He continues to the bar where a woman’s voice speaks to him from behind, “You’re Aaron, right? I’m Anise.”

He turns.

“Do I know you?”

“No. But I know you. I dreamt about you.”

Episode 2 –

Aaron repeats, “Do I know you?”

“I’m Anise, and I’ve been dreaming about you since I was a child”

In her dream, Anise is always standing with Aaron, and holding his hand as the white light explosion erupts towards them.  They establish that they remember each other from when they were children.  They remember being on a plane, then on an island.

Next time—–  They find a charter and a man named LaFleur.

If you happen to be a Lost fan, (well what would you be doing here if you weren’t?)  and you are  in New York on Saturday September 25, at 4:00PM, the 2010 New York Television Festival will be hosting a series of events around the city, amongst which is an event entitled Creating Character: A discussion with Michael Emerson.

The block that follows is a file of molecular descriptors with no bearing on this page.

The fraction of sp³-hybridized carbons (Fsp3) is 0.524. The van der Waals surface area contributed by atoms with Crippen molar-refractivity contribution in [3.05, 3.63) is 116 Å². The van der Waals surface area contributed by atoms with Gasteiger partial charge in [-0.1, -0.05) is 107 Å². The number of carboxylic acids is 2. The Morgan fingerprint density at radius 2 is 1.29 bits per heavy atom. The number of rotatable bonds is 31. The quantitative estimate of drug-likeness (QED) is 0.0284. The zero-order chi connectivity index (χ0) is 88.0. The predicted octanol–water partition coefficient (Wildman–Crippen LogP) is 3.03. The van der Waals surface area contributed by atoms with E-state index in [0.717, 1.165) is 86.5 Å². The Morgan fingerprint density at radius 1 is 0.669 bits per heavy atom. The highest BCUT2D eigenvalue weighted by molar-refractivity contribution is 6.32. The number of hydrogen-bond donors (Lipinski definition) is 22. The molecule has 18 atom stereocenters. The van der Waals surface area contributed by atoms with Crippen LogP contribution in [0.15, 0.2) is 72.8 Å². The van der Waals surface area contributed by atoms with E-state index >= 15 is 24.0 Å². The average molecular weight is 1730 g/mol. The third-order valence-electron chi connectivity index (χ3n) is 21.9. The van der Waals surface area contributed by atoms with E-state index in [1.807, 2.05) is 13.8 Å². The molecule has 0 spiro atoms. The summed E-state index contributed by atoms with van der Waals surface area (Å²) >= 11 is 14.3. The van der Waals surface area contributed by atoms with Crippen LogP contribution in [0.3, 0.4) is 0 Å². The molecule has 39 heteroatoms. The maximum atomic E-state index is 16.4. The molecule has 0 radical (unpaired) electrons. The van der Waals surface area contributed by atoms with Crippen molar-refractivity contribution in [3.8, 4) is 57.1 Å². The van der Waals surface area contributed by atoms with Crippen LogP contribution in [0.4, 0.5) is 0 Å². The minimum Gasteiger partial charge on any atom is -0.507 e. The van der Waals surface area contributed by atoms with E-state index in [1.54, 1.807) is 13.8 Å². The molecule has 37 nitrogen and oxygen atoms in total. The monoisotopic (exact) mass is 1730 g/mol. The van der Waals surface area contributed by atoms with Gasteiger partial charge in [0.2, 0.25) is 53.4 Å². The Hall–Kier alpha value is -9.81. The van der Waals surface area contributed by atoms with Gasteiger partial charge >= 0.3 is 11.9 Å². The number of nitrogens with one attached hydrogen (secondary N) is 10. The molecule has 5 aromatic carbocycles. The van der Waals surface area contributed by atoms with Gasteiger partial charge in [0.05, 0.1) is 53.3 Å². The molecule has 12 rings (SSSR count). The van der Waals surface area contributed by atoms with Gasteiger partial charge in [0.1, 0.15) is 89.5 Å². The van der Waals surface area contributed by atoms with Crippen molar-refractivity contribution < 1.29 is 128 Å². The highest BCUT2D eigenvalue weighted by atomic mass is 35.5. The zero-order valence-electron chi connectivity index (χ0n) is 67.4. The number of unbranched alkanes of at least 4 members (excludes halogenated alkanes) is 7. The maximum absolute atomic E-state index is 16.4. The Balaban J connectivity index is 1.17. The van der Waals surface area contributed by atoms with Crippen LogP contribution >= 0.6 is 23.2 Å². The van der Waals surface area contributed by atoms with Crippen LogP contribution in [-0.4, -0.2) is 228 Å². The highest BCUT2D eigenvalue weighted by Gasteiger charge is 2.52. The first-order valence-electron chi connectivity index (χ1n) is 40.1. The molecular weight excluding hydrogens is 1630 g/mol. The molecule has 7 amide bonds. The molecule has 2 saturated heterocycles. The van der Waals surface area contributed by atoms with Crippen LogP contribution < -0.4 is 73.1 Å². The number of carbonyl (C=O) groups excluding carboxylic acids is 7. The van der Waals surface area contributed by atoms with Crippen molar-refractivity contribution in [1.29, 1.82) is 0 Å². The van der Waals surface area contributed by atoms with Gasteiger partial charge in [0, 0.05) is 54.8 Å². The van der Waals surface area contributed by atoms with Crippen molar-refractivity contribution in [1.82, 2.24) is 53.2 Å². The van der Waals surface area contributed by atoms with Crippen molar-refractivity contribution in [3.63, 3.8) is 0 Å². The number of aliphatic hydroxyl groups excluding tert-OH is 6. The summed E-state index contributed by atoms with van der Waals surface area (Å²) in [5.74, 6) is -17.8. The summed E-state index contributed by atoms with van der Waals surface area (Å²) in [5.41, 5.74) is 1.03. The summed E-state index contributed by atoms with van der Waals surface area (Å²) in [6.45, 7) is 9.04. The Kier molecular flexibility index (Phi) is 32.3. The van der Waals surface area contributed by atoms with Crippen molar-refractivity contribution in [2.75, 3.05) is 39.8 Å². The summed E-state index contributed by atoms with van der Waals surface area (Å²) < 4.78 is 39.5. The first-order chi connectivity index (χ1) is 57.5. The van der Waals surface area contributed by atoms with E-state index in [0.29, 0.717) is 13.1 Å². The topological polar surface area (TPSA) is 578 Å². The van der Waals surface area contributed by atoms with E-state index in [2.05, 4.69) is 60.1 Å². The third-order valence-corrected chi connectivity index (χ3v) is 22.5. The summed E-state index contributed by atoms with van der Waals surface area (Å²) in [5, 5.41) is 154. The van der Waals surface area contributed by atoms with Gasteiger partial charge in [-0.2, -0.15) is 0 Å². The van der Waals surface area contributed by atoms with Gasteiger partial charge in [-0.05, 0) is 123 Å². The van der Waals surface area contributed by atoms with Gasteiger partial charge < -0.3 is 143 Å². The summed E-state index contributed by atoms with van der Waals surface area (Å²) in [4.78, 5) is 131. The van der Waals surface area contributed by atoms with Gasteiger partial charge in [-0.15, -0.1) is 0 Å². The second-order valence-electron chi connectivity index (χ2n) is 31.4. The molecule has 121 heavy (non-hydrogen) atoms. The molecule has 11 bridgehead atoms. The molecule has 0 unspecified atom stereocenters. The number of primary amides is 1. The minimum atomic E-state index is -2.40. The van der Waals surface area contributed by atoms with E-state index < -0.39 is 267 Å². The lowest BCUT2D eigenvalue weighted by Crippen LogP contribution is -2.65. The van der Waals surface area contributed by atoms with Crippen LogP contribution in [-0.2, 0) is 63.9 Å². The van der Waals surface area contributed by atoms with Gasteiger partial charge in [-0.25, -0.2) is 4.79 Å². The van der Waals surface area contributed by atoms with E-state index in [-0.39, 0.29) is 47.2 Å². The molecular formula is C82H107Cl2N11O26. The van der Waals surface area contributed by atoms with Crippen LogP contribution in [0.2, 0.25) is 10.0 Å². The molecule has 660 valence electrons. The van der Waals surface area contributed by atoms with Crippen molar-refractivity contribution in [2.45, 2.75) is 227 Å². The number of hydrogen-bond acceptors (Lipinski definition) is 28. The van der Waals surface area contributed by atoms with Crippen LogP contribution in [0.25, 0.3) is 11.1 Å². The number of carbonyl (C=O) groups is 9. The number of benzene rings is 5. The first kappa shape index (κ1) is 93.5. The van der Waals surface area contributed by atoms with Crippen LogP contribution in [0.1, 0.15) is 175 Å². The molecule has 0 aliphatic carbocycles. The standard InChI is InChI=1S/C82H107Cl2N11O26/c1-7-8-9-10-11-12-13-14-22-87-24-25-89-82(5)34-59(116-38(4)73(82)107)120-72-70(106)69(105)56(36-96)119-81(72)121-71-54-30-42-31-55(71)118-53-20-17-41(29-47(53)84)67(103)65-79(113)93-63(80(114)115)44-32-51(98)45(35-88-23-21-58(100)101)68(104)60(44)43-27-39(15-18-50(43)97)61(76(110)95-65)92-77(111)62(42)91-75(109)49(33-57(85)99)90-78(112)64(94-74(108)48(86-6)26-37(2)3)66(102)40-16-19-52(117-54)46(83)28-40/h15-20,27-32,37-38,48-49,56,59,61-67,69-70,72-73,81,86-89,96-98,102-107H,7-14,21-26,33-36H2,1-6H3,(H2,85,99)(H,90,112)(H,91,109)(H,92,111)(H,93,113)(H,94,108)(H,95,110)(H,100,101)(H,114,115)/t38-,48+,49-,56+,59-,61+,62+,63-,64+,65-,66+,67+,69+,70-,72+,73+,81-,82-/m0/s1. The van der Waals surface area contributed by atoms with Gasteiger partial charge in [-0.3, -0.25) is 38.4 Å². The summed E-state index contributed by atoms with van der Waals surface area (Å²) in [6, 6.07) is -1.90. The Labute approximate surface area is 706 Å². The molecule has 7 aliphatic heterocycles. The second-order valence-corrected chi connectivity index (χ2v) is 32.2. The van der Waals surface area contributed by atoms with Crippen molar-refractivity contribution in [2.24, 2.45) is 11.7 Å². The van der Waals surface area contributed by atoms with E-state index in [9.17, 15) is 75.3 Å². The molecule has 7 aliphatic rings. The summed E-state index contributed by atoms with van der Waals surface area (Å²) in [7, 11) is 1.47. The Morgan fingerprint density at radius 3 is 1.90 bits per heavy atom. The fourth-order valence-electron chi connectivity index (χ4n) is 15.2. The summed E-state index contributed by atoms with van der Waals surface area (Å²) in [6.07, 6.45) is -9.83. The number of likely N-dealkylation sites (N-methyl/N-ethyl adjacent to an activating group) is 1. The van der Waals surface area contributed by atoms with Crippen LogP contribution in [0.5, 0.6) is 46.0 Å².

First Appearance - Season 2, Ep. 14 "One of Them"

Michael Emerson took a guest  appearance and became one of the most compelling characters on one of the best shows in the last decade.  He would consistently surprise in a show full of surprises.  His technique and mastery of his innate creepiness is something to be admired.  He can crack his voice as he raises an octave and create a tension most actors  never come close to achieving.   When Ben enters a room you never know if he’s going to hug, stab, converse, shoot, or just shake hands.  He is a wild card in a deck full of jokers.

Here is a description from the NYTVF website about the event:

The character of Ben Linus on “Lost” is one of the most memorable in the history of the medium. The actor who embodied him, Michael Emerson, was cast as a result of his Emmy winning turn as another indelible character: William Hinks on “The Practice.” Join us for an actor¹s point of view on how to create memorable characters.